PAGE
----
Community engagement as a radical act: local children, sharing history, Inverkeithing’s community garden and beloved woodland. Conceptual art about witch trials…
featured image: Janus interpretation of Ian’s work.
Ian’s work is probably the most varied in interests of all of the artists, and he was certainly one of the most prolific. What emerges is a kind of radical enthusiasm for the ideas of community life and local resource management. Ian has been involved with the Inverkeithing Community Garden since its onset, a beautiful space which offers peace and beauty to visitors, as well as a deeply satisfying activity for people who get involved with gardening and managing it. Ian has a general love for wildlife, especially trees, and he was drawn to illustrating the trees of the area. If we come to value trees, and especially trees within complex eco systems, as we really should, then Ian’s work looks like portraiture of individuals, as much as just ‘drawings of trees’. Each is recognisable to someone who knows and them lives with them every day.
Ian’s other genius is for including passers by into his work, and the project of Inverkeithing in general. When out and about drawing or doing his other art works, he not only talks to people who express an interest, but documents them in the form of photography, and later develops this further into his work.
Ian was also fascinated by the horrific crimes against the people who were tried for witchcraft in the 17th Century in Inverkeithing. He elevated his response to this with a remarkable piece of conceptual art in Witch Knowe Park, which is situated across from Witch Knowe, the place where the accused were tried and killed. He attached 51 scraps of colourful fabric, representing the number of people known so far to have died here in this way, to a small tree in the public park area. These scraps remained on the tree, to be encountered by walkers and visitors, creating a memorial. While attaching the scraps, he was approached by a little girl and her mum, interested in what he was doing, and he invited them to help. He of course recorded this with a photograph.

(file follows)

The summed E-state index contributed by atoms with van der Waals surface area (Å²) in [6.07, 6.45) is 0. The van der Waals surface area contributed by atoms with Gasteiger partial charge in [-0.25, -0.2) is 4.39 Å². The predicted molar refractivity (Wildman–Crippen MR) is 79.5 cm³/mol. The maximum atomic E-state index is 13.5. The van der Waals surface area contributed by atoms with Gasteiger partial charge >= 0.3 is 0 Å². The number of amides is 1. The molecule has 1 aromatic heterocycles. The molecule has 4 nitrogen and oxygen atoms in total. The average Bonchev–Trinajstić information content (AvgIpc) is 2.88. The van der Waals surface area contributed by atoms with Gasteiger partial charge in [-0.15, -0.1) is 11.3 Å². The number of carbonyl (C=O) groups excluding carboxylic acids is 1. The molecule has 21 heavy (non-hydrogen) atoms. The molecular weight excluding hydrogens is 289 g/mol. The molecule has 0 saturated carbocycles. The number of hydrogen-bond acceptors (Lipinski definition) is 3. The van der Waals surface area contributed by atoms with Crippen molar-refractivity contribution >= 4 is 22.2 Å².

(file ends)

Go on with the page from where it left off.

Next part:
Ian is currently collaborating with Rosie Gibson on her Instagram ‘Idiot Wind’ project.
Diary of a teenage lockdown: post industrial landscapes, returning nature and finding your feet in odd times.
Hope Francis, 13
featured image: Janus interpretation of Hope’s work
Hope started taking photographs with her parents’ camera and with her phone before the Covid 19 lockdown, but when the surreal times began in March 2020 she found herself off school, trying to do schoolwork at home, and going out for a walk each day. Taking photographs of what she saw each day, as well as self portraits, was an activity which kept her going. It also began to emerge as a visual diary of the times she was living through.
She is drawn to ex-industrial landscapes and objects; decaying and rusting machinery, crumbling masonry and blasted land. Inverkeithing’s history contains a large amount of industry, due to its position on the Firth of Forth, proximity to Edinburgh and a northern gateway, and its particular geography of rock formation. It’s a fascinating past, and one which many historians have studied. What is less usual, and it’s tempting to think it could only be truthfully expressed through the eyes of someone with Hope’s youth, is the destruction and mess which has been carelessly abandoned after industrial extraction has occurred.
Her eye is sensitive to the combination of industrial relic and nature thriving in neglected and abandoned spaces.
EDITING AND CHOOSING PROCESS
Hope’s process developed when she began experimenting with editing in colour. Almost by accident, she had discovered a revealing emphasis on the juxtaposition between nature and man-made objects in her chosen subjects.
Hope also included self portraiture in her photography, as she goes through the processes of growing up and finding herself. What’s particularly interesting is the combination of growing up and her environment. Some of these she included in this project, while others will be part of future planned projects.
On the strength of this project, Hope has sold some prints of her photography, and has decided to take art in 3rd year, and perhaps for Nat 5. Many people are impressed by her remarkably mature sensibility.
Mixed-media artist Lainy Allison will be joining Inverkeithing Arts Initiative for the FESTIVE MAKERS MARKET this Saturday 12th December, 11AM – 4.30PM, Queen Street, Inverkeithing, KY11 1PA.
Lainy is the final artist in our line-up of makers who will be displaying and selling their beautiful work this Saturday in Inverkeithing, a fitting end to the list as both she and her work are so lovely! Lainy is proficient in a wide range of mixed media techniques and her work is much sought after and loved by admiring collectors. Her work and images are extracted from an array of influences, history, culture, architecture, family and nature.